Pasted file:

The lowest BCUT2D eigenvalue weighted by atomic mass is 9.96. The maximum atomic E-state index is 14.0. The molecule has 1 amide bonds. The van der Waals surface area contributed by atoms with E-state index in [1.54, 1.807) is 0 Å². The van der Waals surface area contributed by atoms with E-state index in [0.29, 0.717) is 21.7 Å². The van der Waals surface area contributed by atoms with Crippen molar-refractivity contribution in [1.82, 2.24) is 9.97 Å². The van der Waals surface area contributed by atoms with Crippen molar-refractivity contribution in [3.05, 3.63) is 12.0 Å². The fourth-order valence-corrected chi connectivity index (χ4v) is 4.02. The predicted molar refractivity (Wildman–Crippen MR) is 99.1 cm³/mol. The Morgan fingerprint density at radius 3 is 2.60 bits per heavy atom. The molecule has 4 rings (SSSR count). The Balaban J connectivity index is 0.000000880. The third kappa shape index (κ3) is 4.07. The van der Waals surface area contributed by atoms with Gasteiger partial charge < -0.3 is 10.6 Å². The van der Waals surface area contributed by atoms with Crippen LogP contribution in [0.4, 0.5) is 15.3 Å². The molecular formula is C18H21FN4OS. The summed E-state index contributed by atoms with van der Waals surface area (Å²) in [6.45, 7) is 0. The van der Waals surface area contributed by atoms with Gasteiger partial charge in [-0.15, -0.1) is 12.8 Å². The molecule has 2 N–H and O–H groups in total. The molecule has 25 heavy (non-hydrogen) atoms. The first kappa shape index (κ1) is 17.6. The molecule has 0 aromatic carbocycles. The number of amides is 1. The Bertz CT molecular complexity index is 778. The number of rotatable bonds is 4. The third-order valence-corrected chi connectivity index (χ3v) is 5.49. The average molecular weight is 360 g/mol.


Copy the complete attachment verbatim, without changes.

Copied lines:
The lowest BCUT2D eigenvalue weighted by atomic mass is 9.96. The maximum atomic E-state index is 14.0. The molecule has 1 amide bonds. The van der Waals surface area contributed by atoms with E-state index in [1.54, 1.807) is 0 Å². The van der Waals surface area contributed by atoms with E-state index in [0.29, 0.717) is 21.7 Å². The van der Waals surface area contributed by atoms with Crippen molar-refractivity contribution in [1.82, 2.24) is 9.97 Å². The van der Waals surface area contributed by atoms with Crippen molar-refractivity contribution in [3.05, 3.63) is 12.0 Å². The fourth-order valence-corrected chi connectivity index (χ4v) is 4.02. The predicted molar refractivity (Wildman–Crippen MR) is 99.1 cm³/mol. The Morgan fingerprint density at radius 3 is 2.60 bits per heavy atom. The molecule has 4 rings (SSSR count). The Balaban J connectivity index is 0.000000880. The third kappa shape index (κ3) is 4.07. The van der Waals surface area contributed by atoms with Gasteiger partial charge < -0.3 is 10.6 Å². The van der Waals surface area contributed by atoms with Crippen LogP contribution in [0.4, 0.5) is 15.3 Å². The molecular formula is C18H21FN4OS. The summed E-state index contributed by atoms with van der Waals surface area (Å²) in [6.45, 7) is 0. The van der Waals surface area contributed by atoms with Gasteiger partial charge in [-0.15, -0.1) is 12.8 Å². The molecule has 2 N–H and O–H groups in total. The molecule has 25 heavy (non-hydrogen) atoms. The first kappa shape index (κ1) is 17.6. The molecule has 0 aromatic carbocycles. The number of amides is 1. The Bertz CT molecular complexity index is 778. The number of rotatable bonds is 4. The third-order valence-corrected chi connectivity index (χ3v) is 5.49. The average molecular weight is 360 g/mol.